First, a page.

It was December of 1996. A magazine article entitled, “Mike Austin: Longest of the Long. Golf’s Venerable Big Hitter Talks About Taking It Deep” led me cross-country to Studio City, California to meet the legendary golf instructor. During my first lesson I was tongue-lashed, twisted, pushed and pulled. But within an hour, I was hitting golf balls farther, more accurately and with less effort than ever before. That evening I headed back to the Studio City golf range and launched 4 large buckets of balls into the California night. Onlookers gathered around my stall. I woke up with absolutely no pain or stiffness. I jumped out of bed and headed to my second lesson. So began my golfing odyssey and friendship with Mike Austin.
Mike Austin holds the record for the longest drive ever in a sanctioned tournament – a shot recognized in the Guinness Book of World Records – a mind-numbing, 515-yard blast during the 1974 National Seniors Open. He was 64 years of age. A student of medicine, engineering and kinesiology, Mike was a pioneer in the study of muscle movement as it related to the golf swing. “If you practice kinesiology, the science of muscle movement, you don’t need to play often to play well”, he once told the L.A. Times.
Mike’s life was the stuff of legend. He recounted practicing golf at East Lake Country Club, the pro at the time being Stewart Maiden of Bobby Jones fame. Mike was a member of the PGA and played the likes of Lloyd Mangrum and Sam Snead. His golfing exploits as a hustler earned him the nickname, “The Golfing Bandit”. Mike roomed with Errol Flynn and gave lessons to Howard Hughes. He sang in operas, spoke several language and appeared in Hollywood movies. In 1984, at the age of 74 Mike was named Southern California’s PGA Golf Professional of the Year. He was known for prodigious drives and fantastic ball striking.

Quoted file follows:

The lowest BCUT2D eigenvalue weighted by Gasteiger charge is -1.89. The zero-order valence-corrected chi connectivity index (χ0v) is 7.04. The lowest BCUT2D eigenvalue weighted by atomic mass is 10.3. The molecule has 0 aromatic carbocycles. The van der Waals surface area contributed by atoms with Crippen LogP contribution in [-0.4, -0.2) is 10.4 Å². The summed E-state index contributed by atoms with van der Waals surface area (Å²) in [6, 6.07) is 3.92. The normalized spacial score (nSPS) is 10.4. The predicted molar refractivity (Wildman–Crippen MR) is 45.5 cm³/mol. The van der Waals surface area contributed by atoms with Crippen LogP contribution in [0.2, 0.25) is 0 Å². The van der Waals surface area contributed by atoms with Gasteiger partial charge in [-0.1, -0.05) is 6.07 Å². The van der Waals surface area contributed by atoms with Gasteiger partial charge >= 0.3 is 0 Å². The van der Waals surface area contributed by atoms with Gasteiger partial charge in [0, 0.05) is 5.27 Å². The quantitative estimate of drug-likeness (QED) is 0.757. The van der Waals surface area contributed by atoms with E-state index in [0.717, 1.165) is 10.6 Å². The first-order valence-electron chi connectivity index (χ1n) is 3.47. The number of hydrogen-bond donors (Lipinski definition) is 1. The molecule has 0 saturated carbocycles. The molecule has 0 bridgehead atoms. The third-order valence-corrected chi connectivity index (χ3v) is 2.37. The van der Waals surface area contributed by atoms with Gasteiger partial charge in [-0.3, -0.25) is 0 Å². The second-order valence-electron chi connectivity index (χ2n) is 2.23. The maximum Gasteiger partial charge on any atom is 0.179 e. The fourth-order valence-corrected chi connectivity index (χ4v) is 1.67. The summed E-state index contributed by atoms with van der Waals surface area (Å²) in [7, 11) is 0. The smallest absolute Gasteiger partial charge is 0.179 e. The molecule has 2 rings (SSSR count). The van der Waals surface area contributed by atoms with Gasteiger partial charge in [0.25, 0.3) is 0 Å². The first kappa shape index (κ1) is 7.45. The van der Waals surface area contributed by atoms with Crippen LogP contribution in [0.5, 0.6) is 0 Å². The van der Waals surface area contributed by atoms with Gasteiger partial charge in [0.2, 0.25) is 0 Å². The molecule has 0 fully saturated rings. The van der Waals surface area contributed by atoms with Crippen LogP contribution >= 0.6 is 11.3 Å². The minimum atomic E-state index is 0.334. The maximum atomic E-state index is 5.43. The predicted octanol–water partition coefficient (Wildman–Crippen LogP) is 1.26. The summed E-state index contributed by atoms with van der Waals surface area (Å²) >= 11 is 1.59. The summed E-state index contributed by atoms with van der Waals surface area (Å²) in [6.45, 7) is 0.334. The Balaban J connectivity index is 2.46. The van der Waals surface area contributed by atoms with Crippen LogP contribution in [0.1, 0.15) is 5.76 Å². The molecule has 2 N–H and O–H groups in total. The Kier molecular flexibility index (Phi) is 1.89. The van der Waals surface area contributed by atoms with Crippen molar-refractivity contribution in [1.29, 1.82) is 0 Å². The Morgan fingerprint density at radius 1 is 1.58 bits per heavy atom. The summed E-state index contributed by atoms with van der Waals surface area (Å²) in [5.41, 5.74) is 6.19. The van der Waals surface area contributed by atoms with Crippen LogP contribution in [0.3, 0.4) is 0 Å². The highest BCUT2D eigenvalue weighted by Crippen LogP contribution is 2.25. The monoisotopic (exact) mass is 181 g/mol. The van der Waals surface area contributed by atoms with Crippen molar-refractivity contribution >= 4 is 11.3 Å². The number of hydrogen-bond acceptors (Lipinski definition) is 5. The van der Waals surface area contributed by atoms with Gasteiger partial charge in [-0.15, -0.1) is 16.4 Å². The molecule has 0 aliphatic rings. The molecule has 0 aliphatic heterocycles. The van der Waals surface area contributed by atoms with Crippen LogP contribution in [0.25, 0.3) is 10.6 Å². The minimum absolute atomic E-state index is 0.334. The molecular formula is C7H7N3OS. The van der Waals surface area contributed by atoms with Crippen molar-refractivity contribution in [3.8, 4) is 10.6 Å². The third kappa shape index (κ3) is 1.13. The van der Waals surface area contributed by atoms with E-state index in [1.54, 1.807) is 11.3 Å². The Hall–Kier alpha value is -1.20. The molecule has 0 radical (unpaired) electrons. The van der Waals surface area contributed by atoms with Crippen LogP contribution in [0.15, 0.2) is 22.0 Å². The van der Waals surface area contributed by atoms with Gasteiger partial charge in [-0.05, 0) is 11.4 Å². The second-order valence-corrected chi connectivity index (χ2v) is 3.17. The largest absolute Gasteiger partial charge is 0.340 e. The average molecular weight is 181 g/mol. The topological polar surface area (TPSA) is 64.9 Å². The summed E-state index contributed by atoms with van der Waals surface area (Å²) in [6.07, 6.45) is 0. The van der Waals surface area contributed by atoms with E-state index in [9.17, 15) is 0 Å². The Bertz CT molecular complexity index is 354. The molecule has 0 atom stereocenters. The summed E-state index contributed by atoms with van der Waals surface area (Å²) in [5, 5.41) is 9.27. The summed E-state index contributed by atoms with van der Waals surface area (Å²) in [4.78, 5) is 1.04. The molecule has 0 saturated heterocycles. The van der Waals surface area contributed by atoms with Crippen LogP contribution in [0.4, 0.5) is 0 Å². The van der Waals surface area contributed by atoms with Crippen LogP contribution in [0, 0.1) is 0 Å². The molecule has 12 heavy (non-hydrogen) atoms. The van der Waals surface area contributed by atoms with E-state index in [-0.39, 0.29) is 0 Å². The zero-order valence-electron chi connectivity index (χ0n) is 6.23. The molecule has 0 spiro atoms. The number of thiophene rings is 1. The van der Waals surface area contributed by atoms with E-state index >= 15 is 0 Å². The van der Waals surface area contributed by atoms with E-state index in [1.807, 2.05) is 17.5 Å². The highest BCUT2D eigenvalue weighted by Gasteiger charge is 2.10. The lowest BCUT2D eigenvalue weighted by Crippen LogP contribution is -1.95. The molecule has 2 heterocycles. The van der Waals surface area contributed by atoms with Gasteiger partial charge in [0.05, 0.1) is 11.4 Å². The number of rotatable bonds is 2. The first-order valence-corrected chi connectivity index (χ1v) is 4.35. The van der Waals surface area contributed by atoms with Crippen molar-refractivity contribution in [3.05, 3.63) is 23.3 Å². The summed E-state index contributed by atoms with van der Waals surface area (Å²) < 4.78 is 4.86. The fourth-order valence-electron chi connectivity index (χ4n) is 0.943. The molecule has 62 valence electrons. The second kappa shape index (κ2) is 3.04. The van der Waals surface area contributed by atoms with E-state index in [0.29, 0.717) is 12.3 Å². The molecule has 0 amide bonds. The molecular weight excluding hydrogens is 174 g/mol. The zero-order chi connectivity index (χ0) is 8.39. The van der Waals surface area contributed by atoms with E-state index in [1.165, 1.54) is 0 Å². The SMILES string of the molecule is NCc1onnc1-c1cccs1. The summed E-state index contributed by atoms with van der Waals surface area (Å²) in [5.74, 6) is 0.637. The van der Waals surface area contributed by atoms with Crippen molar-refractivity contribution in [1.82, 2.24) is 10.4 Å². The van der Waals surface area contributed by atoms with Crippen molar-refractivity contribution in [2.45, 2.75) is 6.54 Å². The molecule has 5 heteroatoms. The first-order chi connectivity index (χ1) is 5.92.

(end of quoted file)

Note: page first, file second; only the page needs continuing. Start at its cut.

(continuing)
Mike shared his passion for golf and brilliant teaching with thousands of students, including legendary long-driver Mike Dunaway. Mike Austin gave golf lessons in Studio City, California well into his late 80’s. His revolutionary teaching tenets run counter to much of the modern swing approach. Mike continued to provide golf instruction from his home well into his 90’s. Mike passed on in November of 2005 at the age 95.
While the golfing world lost a legend, you now have the opportunity to witness, first-hand, actual lessons with Mike Austin via mentoredbythelegend.com. You will learn the true secrets of this legendary instructor and re-live his passion. Welcome!
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